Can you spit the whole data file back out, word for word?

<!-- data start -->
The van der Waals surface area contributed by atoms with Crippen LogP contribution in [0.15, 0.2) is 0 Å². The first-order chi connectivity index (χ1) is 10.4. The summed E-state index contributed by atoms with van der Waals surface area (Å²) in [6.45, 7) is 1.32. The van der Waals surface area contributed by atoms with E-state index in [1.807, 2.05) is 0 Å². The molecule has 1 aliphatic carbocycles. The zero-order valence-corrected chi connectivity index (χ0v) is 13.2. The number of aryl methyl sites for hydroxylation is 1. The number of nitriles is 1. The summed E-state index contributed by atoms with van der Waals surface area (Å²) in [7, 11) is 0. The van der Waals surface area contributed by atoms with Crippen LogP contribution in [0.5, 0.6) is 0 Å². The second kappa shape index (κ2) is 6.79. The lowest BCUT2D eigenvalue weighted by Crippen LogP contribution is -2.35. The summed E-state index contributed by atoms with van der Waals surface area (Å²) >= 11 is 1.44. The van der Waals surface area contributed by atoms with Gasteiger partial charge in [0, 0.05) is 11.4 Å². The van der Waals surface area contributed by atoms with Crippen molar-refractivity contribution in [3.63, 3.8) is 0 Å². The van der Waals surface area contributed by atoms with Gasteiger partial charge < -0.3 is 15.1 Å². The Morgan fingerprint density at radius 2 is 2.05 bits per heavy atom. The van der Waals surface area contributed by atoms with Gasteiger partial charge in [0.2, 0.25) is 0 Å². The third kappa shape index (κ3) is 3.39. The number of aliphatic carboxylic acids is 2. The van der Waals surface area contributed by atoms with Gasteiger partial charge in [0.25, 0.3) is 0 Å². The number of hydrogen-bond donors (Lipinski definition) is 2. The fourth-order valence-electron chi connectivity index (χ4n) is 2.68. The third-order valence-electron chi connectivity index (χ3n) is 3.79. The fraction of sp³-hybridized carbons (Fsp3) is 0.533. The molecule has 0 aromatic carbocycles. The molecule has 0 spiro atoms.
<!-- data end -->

The van der Waals surface area contributed by atoms with Crippen LogP contribution in [0.15, 0.2) is 0 Å². The first-order chi connectivity index (χ1) is 10.4. The summed E-state index contributed by atoms with van der Waals surface area (Å²) in [6.45, 7) is 1.32. The van der Waals surface area contributed by atoms with E-state index in [1.807, 2.05) is 0 Å². The molecule has 1 aliphatic carbocycles. The zero-order valence-corrected chi connectivity index (χ0v) is 13.2. The number of aryl methyl sites for hydroxylation is 1. The number of nitriles is 1. The summed E-state index contributed by atoms with van der Waals surface area (Å²) in [7, 11) is 0. The van der Waals surface area contributed by atoms with Crippen LogP contribution in [0.5, 0.6) is 0 Å². The second kappa shape index (κ2) is 6.79. The lowest BCUT2D eigenvalue weighted by Crippen LogP contribution is -2.35. The summed E-state index contributed by atoms with van der Waals surface area (Å²) >= 11 is 1.44. The van der Waals surface area contributed by atoms with Gasteiger partial charge in [0, 0.05) is 11.4 Å². The van der Waals surface area contributed by atoms with Crippen molar-refractivity contribution in [3.63, 3.8) is 0 Å². The van der Waals surface area contributed by atoms with Gasteiger partial charge < -0.3 is 15.1 Å². The Morgan fingerprint density at radius 2 is 2.05 bits per heavy atom. The van der Waals surface area contributed by atoms with Gasteiger partial charge in [0.2, 0.25) is 0 Å². The third kappa shape index (κ3) is 3.39. The number of aliphatic carboxylic acids is 2. The van der Waals surface area contributed by atoms with Gasteiger partial charge in [0.25, 0.3) is 0 Å². The number of hydrogen-bond donors (Lipinski definition) is 2. The fourth-order valence-electron chi connectivity index (χ4n) is 2.68. The third-order valence-electron chi connectivity index (χ3n) is 3.79. The fraction of sp³-hybridized carbons (Fsp3) is 0.533. The molecule has 0 aromatic carbocycles. The molecule has 0 spiro atoms.